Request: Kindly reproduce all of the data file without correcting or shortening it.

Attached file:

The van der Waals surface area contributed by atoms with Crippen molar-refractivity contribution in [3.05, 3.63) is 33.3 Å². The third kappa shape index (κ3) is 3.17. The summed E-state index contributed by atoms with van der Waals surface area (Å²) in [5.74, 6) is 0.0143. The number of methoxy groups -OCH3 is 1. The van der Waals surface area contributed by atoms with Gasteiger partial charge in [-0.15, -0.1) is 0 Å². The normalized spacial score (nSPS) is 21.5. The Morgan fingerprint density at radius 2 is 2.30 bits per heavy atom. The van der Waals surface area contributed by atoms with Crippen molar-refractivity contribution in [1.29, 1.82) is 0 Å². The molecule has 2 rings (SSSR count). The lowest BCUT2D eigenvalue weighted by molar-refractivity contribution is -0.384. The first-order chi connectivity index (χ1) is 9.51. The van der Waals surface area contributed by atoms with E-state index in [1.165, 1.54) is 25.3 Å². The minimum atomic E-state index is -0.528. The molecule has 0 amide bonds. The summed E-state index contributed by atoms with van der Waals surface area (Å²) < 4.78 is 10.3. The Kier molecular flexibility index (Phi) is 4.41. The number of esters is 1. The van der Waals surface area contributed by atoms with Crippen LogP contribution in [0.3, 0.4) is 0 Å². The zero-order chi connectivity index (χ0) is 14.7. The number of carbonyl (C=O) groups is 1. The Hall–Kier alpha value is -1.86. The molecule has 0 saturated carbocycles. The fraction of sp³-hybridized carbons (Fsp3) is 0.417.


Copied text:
The van der Waals surface area contributed by atoms with Crippen molar-refractivity contribution in [3.05, 3.63) is 33.3 Å². The third kappa shape index (κ3) is 3.17. The summed E-state index contributed by atoms with van der Waals surface area (Å²) in [5.74, 6) is 0.0143. The number of methoxy groups -OCH3 is 1. The van der Waals surface area contributed by atoms with Gasteiger partial charge in [-0.15, -0.1) is 0 Å². The normalized spacial score (nSPS) is 21.5. The Morgan fingerprint density at radius 2 is 2.30 bits per heavy atom. The van der Waals surface area contributed by atoms with Crippen molar-refractivity contribution in [1.29, 1.82) is 0 Å². The molecule has 2 rings (SSSR count). The lowest BCUT2D eigenvalue weighted by molar-refractivity contribution is -0.384. The first-order chi connectivity index (χ1) is 9.51. The van der Waals surface area contributed by atoms with E-state index in [1.165, 1.54) is 25.3 Å². The minimum atomic E-state index is -0.528. The molecule has 0 amide bonds. The summed E-state index contributed by atoms with van der Waals surface area (Å²) < 4.78 is 10.3. The Kier molecular flexibility index (Phi) is 4.41. The number of esters is 1. The van der Waals surface area contributed by atoms with Crippen LogP contribution in [0.3, 0.4) is 0 Å². The zero-order chi connectivity index (χ0) is 14.7. The number of carbonyl (C=O) groups is 1. The Hall–Kier alpha value is -1.86. The molecule has 0 saturated carbocycles. The fraction of sp³-hybridized carbons (Fsp3) is 0.417.